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Child Benefit – Tax

May 25, 2012 | Blogs

The fact that child benefit was on the government hit list was widely touted before the budget. The 2012 Finance Bill revealed the details.

Most press comments had referred to Child Benefit being withdrawn. It is, in fact, going to be taxed.

If a taxpayer has income of over £50,000, and either they or their partner receive child benefit, then a tax charge will arise. For the purpose of this tax, ‘partners’ consist of married couple, those in a civil partnership, and those living together.

The £50,000 is net taxable income which means it is income before the personal allowance is given; the income from child benefit is not included in this figure though.

If you earn between £50,000 and £60,000 then only part of the benefit will be taxed. You will pay 1% of the benefit for every £100 that you income exceeds £50,000. So if you earn £52,000 you will pay 20% of the benefit received in tax. If you earn £60,000 you pay 100%, at that level the benefit has effectively been withdrawn.

If you earn through PAYE and are not in the self-assessment system, HMRC’s current proposal is to collect the tax via your tax code.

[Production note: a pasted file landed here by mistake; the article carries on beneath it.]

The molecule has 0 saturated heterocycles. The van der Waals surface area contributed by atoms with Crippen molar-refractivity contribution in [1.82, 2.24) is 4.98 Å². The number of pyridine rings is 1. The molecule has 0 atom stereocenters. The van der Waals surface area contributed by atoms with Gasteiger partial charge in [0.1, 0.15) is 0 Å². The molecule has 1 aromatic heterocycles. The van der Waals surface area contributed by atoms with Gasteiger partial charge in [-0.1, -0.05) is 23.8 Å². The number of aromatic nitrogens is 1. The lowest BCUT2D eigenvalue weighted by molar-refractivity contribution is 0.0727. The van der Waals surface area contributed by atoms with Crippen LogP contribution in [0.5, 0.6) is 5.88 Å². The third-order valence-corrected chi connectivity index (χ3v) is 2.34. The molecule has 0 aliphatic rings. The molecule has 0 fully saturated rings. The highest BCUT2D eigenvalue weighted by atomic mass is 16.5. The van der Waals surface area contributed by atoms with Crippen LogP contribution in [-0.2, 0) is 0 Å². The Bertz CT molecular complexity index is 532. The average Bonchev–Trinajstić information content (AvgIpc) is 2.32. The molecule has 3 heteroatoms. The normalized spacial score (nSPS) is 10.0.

The Government, in their wisdom, have decided that this tax will be charged from 7 January 2013! This means that in the 2012/13 tax year a taxpayer will be subject to tax on only part of their child benefit, that received from 7 January 2013 to 5 April 2013.


A strange date from which to introduce a new tax, and a strange way of doing things overall.

Does this not affect the principal of independent taxation? Will you have to declare to your partner your earnings? (even in this day and age some people are still quite secretive about these things)…

You could end up paying tax on income that your partner has received…

The tax is calculated on the benefit that you are entitled to receive, not what you actually do receive. If a taxpayer has not bothered claiming the benefit they will still get taxed on it…

If you do not want to pay the new tax charge, you can decide not to claim the benefit. To do this though you must go through the proper procedure to ‘disclaim it’…

There are still many  unanswered questions, more detail will be released in the coming months.


Graham Berry FCCA


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